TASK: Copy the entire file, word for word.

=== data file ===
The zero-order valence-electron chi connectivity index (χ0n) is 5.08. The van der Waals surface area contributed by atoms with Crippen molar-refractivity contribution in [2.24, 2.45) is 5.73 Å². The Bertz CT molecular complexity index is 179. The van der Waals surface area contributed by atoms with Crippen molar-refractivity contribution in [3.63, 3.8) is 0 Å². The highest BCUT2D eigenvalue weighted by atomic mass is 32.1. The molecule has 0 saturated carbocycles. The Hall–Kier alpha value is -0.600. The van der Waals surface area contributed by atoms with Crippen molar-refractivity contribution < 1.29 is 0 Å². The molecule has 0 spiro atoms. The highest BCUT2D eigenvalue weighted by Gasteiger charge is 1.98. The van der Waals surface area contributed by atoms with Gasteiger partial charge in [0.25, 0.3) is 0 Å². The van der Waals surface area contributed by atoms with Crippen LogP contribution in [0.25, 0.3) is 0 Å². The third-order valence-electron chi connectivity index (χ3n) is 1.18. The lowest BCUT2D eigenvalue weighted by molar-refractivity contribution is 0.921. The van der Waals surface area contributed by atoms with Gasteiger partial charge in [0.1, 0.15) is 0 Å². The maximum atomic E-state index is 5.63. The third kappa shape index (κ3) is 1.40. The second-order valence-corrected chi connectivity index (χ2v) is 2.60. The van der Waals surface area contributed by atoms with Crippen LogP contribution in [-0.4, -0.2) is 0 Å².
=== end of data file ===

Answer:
The zero-order valence-electron chi connectivity index (χ0n) is 5.08. The van der Waals surface area contributed by atoms with Crippen molar-refractivity contribution in [2.24, 2.45) is 5.73 Å². The Bertz CT molecular complexity index is 179. The van der Waals surface area contributed by atoms with Crippen molar-refractivity contribution in [3.63, 3.8) is 0 Å². The highest BCUT2D eigenvalue weighted by atomic mass is 32.1. The molecule has 0 saturated carbocycles. The Hall–Kier alpha value is -0.600. The van der Waals surface area contributed by atoms with Crippen molar-refractivity contribution < 1.29 is 0 Å². The molecule has 0 spiro atoms. The highest BCUT2D eigenvalue weighted by Gasteiger charge is 1.98. The van der Waals surface area contributed by atoms with Gasteiger partial charge in [0.25, 0.3) is 0 Å². The van der Waals surface area contributed by atoms with Crippen LogP contribution in [0.25, 0.3) is 0 Å². The third-order valence-electron chi connectivity index (χ3n) is 1.18. The lowest BCUT2D eigenvalue weighted by molar-refractivity contribution is 0.921. The van der Waals surface area contributed by atoms with Gasteiger partial charge in [0.1, 0.15) is 0 Å². The maximum atomic E-state index is 5.63. The third kappa shape index (κ3) is 1.40. The second-order valence-corrected chi connectivity index (χ2v) is 2.60. The van der Waals surface area contributed by atoms with Crippen LogP contribution in [-0.4, -0.2) is 0 Å².